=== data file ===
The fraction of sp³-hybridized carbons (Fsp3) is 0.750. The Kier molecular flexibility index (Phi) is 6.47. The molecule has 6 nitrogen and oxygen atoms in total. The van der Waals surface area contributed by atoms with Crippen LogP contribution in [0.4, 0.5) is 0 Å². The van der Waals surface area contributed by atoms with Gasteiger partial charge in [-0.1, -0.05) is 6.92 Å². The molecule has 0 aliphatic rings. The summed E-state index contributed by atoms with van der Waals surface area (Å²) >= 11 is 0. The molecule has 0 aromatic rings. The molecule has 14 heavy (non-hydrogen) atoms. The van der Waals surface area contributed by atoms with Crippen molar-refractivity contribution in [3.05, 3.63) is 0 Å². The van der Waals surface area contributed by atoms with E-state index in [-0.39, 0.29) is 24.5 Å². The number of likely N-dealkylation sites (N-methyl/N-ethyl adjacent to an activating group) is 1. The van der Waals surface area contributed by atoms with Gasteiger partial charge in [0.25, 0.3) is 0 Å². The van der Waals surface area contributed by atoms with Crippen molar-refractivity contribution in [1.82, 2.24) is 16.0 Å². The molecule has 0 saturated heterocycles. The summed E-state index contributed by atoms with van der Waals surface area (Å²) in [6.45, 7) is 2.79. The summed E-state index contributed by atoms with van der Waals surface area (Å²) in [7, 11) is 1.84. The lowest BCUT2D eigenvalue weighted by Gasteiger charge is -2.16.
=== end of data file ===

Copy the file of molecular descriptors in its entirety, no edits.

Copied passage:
The fraction of sp³-hybridized carbons (Fsp3) is 0.750. The Kier molecular flexibility index (Phi) is 6.47. The molecule has 6 nitrogen and oxygen atoms in total. The van der Waals surface area contributed by atoms with Crippen LogP contribution in [0.4, 0.5) is 0 Å². The van der Waals surface area contributed by atoms with Gasteiger partial charge in [-0.1, -0.05) is 6.92 Å². The molecule has 0 aliphatic rings. The summed E-state index contributed by atoms with van der Waals surface area (Å²) >= 11 is 0. The molecule has 0 aromatic rings. The molecule has 14 heavy (non-hydrogen) atoms. The van der Waals surface area contributed by atoms with Crippen molar-refractivity contribution in [3.05, 3.63) is 0 Å². The van der Waals surface area contributed by atoms with E-state index in [-0.39, 0.29) is 24.5 Å². The number of likely N-dealkylation sites (N-methyl/N-ethyl adjacent to an activating group) is 1. The van der Waals surface area contributed by atoms with Gasteiger partial charge in [0.25, 0.3) is 0 Å². The van der Waals surface area contributed by atoms with Crippen molar-refractivity contribution in [1.82, 2.24) is 16.0 Å². The molecule has 0 saturated heterocycles. The summed E-state index contributed by atoms with van der Waals surface area (Å²) in [6.45, 7) is 2.79. The summed E-state index contributed by atoms with van der Waals surface area (Å²) in [7, 11) is 1.84. The lowest BCUT2D eigenvalue weighted by Gasteiger charge is -2.16.